- Oh no! In looking over the calendar, we realize
that a birthday party rental got left out of the schedule yesterday.
- We have to rearrange the day to fit it, plus send out corrections to all our showtimes and ad. THIS is why we go over the calendar.
- Everyone has reported and the week feels ready to conquer. The meeting is over and how is it noon already??
- Take a quick break to eat, then it’s time to make the staff schedule.
- We want to make sure that days aren’t too long for staff, but we also need to ensure our events are properly covered.
- At around 2:00 p.m., our volunteer coordinator Hayley comes in, we check in about the upcoming week and where we need extra help, and the volunteer schedule is sent out. Within minutes, some shifts are filled.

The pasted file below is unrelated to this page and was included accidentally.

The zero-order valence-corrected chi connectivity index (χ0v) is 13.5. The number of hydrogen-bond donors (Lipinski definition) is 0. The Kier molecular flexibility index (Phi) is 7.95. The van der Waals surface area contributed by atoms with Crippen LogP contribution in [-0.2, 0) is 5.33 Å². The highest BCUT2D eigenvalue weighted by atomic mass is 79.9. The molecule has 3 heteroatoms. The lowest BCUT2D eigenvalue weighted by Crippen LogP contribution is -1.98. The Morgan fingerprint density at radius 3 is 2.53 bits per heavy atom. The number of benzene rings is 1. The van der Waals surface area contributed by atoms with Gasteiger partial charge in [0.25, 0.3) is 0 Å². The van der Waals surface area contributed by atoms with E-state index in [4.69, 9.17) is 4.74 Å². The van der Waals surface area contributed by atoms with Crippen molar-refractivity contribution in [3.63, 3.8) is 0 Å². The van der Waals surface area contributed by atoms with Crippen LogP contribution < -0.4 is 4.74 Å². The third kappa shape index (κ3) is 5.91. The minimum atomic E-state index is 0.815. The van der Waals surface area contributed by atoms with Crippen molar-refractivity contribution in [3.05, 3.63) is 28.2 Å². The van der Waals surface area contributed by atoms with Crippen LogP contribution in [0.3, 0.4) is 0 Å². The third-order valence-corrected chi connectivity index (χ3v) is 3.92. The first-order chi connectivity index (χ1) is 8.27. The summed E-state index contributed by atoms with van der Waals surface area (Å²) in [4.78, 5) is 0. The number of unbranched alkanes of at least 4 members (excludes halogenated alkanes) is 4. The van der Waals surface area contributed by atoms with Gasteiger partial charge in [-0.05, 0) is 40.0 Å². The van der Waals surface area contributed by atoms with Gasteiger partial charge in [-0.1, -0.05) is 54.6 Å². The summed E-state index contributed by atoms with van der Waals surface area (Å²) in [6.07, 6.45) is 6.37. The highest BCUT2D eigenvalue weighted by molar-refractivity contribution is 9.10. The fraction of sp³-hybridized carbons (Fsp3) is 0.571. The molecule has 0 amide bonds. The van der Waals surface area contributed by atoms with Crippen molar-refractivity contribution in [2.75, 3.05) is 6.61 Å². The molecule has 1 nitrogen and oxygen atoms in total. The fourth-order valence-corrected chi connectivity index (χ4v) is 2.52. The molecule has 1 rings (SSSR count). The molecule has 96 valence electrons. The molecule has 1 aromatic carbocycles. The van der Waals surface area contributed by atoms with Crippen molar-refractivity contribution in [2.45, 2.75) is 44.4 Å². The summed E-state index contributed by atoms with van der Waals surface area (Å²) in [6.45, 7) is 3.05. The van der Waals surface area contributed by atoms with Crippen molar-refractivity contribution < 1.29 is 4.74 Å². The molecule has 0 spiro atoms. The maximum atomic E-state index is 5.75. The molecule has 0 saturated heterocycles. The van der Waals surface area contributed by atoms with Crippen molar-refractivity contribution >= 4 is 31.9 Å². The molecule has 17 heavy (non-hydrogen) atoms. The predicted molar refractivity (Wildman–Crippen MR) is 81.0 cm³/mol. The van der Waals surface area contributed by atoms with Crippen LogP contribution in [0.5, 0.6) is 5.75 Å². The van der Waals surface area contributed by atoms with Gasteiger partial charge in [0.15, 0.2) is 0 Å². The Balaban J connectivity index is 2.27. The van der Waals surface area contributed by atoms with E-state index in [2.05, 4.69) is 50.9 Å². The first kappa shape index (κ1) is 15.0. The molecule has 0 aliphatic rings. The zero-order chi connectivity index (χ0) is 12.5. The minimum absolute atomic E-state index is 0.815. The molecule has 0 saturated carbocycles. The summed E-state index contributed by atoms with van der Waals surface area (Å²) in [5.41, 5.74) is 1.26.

- It’s time to start testing the films in the theater: making sure they look good on the screen, the playlists are set the right volume, and light cues are all correct. This can take hours and I spend most of my afternoon in the cinema.
- Once a scheduled movie starts and I get kicked
out of the theater, it’s time to start inventory.
- After organizing and making a list, I place orders from our vendors, and make a shopping list for myself of what to get at Costco and Cash and Carry
- Doctober keeps us busy, so our storage closet looks like it got hit by a storm every week. Inventory can take three times as long during Doctober than it can during a normal work week.
- Another morning, another round of testing film. I check in with Ryan, the operations manager, about our outstanding films, where they’re coming from, when they’ll arrive.
- Ryan then urgently makes calls and emails trying to track down missing content.